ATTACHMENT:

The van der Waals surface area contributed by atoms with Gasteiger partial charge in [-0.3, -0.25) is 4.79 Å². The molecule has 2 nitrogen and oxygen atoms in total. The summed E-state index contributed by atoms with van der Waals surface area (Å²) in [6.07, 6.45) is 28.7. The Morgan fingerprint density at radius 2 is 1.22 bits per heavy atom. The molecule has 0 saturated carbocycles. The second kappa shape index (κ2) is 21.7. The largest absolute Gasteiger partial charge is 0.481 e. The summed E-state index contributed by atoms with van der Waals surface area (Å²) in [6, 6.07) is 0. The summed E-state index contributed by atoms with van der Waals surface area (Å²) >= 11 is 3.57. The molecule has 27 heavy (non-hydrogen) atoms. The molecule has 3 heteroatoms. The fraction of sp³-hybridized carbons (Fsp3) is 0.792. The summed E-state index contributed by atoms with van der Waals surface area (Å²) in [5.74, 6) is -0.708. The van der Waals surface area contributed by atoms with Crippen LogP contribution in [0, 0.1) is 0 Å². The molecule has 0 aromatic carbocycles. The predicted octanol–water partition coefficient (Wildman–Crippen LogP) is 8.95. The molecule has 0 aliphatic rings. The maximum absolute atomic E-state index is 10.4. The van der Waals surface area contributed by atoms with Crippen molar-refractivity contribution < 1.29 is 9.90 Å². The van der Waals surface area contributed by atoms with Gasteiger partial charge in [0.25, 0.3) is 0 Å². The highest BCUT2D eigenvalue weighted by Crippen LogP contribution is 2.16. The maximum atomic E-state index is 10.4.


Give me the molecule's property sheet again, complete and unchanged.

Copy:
The van der Waals surface area contributed by atoms with Gasteiger partial charge in [-0.3, -0.25) is 4.79 Å². The molecule has 2 nitrogen and oxygen atoms in total. The summed E-state index contributed by atoms with van der Waals surface area (Å²) in [6.07, 6.45) is 28.7. The Morgan fingerprint density at radius 2 is 1.22 bits per heavy atom. The molecule has 0 saturated carbocycles. The second kappa shape index (κ2) is 21.7. The largest absolute Gasteiger partial charge is 0.481 e. The summed E-state index contributed by atoms with van der Waals surface area (Å²) in [6, 6.07) is 0. The summed E-state index contributed by atoms with van der Waals surface area (Å²) >= 11 is 3.57. The molecule has 27 heavy (non-hydrogen) atoms. The molecule has 3 heteroatoms. The fraction of sp³-hybridized carbons (Fsp3) is 0.792. The summed E-state index contributed by atoms with van der Waals surface area (Å²) in [5.74, 6) is -0.708. The van der Waals surface area contributed by atoms with Crippen LogP contribution in [0, 0.1) is 0 Å². The molecule has 0 aromatic carbocycles. The predicted octanol–water partition coefficient (Wildman–Crippen LogP) is 8.95. The molecule has 0 aliphatic rings. The maximum absolute atomic E-state index is 10.4. The van der Waals surface area contributed by atoms with Crippen molar-refractivity contribution < 1.29 is 9.90 Å². The van der Waals surface area contributed by atoms with Gasteiger partial charge in [0.25, 0.3) is 0 Å². The highest BCUT2D eigenvalue weighted by Crippen LogP contribution is 2.16. The maximum atomic E-state index is 10.4.